11. The ratio of these decisions applies to the facts of the present case. In this case, the assessee had disclosed all primary facts. They were duly investigated by the ITO. The ITO was satisfied about the truth of those facts. In these circumstances, mere fact that a contrary finding was recorded in the assessment for the subsequent assessment year would not justify reopening of the assessment of the earlier year under section 147(a). In this view of the matter, the reopening must be held to be bad in law.
12. The decision in S. P. Mohan Singhs case (supra), which has been relied on by the department is distinguishable because in that case the return had been accepted without making enquiries into genuineness of the cash credits and no evidence had been produced in the original assessment. In our case, as already stated, evidence was produced to substantiate the primary facts in the original assessment and deduction was allowed by the ITO after he was satisfied about the genuineness of the payment as a result of enquiry made by him.
13. Another contention raised on behalf of the assessee was that the reopening of the assessment was bad in law because on the date (27-4-1970) on which reasons were recorded by the ITO under section 148(2), his finding in the assessment for the assessment year 1961-62 about bogus nature of expenses on repairs had already been set aside by the AAC, by order dated 12-1-1970, with the result that his abovementioned finding in the order for the assessment year 1961-62 could not form valid basis for reopening. The reply of the department was that since the department had not accepted the order of the AAC dated 12-1-1970 and had already filed appeal before the Tribunal in which appeal the department ultimately succeeded on 22-8-1972 and since that order of the Tribunal was there before the Board when it gave sanction dated 20-3-1973 under section 151(1), there was no such legal infirmity in the reopening as pointed out by the assessee. We do not deem it necessary to record our considered opinion on this part of the controversy between the parties. We rest our decision on the Supreme Court decisions discussed above in which it is mentioned that when all material facts are duly disclosed in the original assessment proceedings and when the ITO has recorded finding therein about genuineness of payments and allowed deduction after making due inquiry into those material facts, mere recording of contrary finding on those facts (which may a have ultimately become final) in proceeding for subsequent assessment year would not form valid basis for reopening the assessment under section 147(a). The point whether such subsequent contrary finding would amount to information for reopening the assessment under section 147(b) does not arise for consideration in this case.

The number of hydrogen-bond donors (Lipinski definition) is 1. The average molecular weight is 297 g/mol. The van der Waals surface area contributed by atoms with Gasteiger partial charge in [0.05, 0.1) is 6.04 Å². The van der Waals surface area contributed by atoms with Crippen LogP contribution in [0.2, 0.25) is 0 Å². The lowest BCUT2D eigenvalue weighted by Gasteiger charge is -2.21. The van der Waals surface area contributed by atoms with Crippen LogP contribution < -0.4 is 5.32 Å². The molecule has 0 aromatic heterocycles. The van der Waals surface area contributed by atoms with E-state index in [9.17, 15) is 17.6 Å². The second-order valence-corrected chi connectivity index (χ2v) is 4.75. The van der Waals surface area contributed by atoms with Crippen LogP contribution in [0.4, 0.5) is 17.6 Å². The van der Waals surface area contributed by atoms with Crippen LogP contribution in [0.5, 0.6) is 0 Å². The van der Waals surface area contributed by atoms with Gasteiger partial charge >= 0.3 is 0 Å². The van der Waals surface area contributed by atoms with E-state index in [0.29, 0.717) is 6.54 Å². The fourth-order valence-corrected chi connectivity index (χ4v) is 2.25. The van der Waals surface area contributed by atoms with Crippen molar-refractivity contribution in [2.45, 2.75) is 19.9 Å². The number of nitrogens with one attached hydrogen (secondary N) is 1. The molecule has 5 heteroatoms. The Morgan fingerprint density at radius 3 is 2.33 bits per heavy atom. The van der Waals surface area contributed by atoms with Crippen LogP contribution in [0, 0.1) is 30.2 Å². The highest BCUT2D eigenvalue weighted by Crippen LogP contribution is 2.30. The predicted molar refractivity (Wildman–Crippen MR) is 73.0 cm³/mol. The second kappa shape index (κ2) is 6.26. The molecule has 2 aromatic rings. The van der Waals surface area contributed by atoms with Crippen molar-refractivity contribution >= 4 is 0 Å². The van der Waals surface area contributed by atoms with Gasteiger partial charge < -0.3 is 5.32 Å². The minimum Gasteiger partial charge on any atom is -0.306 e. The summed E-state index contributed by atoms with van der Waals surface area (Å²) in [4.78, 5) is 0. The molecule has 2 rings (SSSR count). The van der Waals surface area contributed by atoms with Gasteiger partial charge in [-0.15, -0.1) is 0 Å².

14. For the reasons already given, we uphold the decision of the Commissioner (Appeals) to the effect that reopening of the assessment under section 147(a) in the present case was bad in law.
15. In the result, the appeal fails and is dismissed.